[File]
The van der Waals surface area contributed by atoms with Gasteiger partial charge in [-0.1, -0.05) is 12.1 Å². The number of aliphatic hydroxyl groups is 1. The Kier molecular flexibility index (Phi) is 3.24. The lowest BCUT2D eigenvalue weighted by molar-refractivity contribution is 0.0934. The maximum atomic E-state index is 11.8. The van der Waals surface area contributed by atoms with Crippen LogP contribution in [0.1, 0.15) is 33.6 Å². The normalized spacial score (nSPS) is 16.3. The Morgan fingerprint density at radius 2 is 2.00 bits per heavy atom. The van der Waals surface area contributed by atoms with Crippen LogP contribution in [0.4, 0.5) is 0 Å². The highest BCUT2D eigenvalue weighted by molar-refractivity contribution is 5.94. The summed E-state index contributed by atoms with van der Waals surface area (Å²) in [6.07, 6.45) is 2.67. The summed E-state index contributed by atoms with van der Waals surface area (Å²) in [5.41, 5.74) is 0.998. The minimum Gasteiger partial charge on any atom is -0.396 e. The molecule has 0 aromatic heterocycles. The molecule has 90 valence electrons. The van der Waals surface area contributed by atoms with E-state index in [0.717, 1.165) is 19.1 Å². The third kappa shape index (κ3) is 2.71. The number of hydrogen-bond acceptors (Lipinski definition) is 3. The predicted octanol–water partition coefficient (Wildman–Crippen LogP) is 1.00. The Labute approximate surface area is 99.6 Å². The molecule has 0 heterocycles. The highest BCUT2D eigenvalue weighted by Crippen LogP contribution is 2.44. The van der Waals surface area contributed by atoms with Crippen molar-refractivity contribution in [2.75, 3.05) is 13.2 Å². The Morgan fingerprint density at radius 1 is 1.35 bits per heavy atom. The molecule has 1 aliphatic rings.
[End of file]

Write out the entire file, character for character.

The van der Waals surface area contributed by atoms with Gasteiger partial charge in [-0.1, -0.05) is 12.1 Å². The number of aliphatic hydroxyl groups is 1. The Kier molecular flexibility index (Phi) is 3.24. The lowest BCUT2D eigenvalue weighted by molar-refractivity contribution is 0.0934. The maximum atomic E-state index is 11.8. The van der Waals surface area contributed by atoms with Crippen LogP contribution in [0.1, 0.15) is 33.6 Å². The normalized spacial score (nSPS) is 16.3. The Morgan fingerprint density at radius 2 is 2.00 bits per heavy atom. The van der Waals surface area contributed by atoms with Crippen LogP contribution in [0.4, 0.5) is 0 Å². The highest BCUT2D eigenvalue weighted by molar-refractivity contribution is 5.94. The summed E-state index contributed by atoms with van der Waals surface area (Å²) in [6.07, 6.45) is 2.67. The summed E-state index contributed by atoms with van der Waals surface area (Å²) in [5.41, 5.74) is 0.998. The minimum Gasteiger partial charge on any atom is -0.396 e. The molecule has 0 aromatic heterocycles. The molecule has 90 valence electrons. The van der Waals surface area contributed by atoms with E-state index in [0.717, 1.165) is 19.1 Å². The third kappa shape index (κ3) is 2.71. The number of hydrogen-bond acceptors (Lipinski definition) is 3. The predicted octanol–water partition coefficient (Wildman–Crippen LogP) is 1.00. The Labute approximate surface area is 99.6 Å². The molecule has 0 heterocycles. The highest BCUT2D eigenvalue weighted by Crippen LogP contribution is 2.44. The van der Waals surface area contributed by atoms with Crippen molar-refractivity contribution in [2.75, 3.05) is 13.2 Å². The Morgan fingerprint density at radius 1 is 1.35 bits per heavy atom. The molecule has 1 aliphatic rings.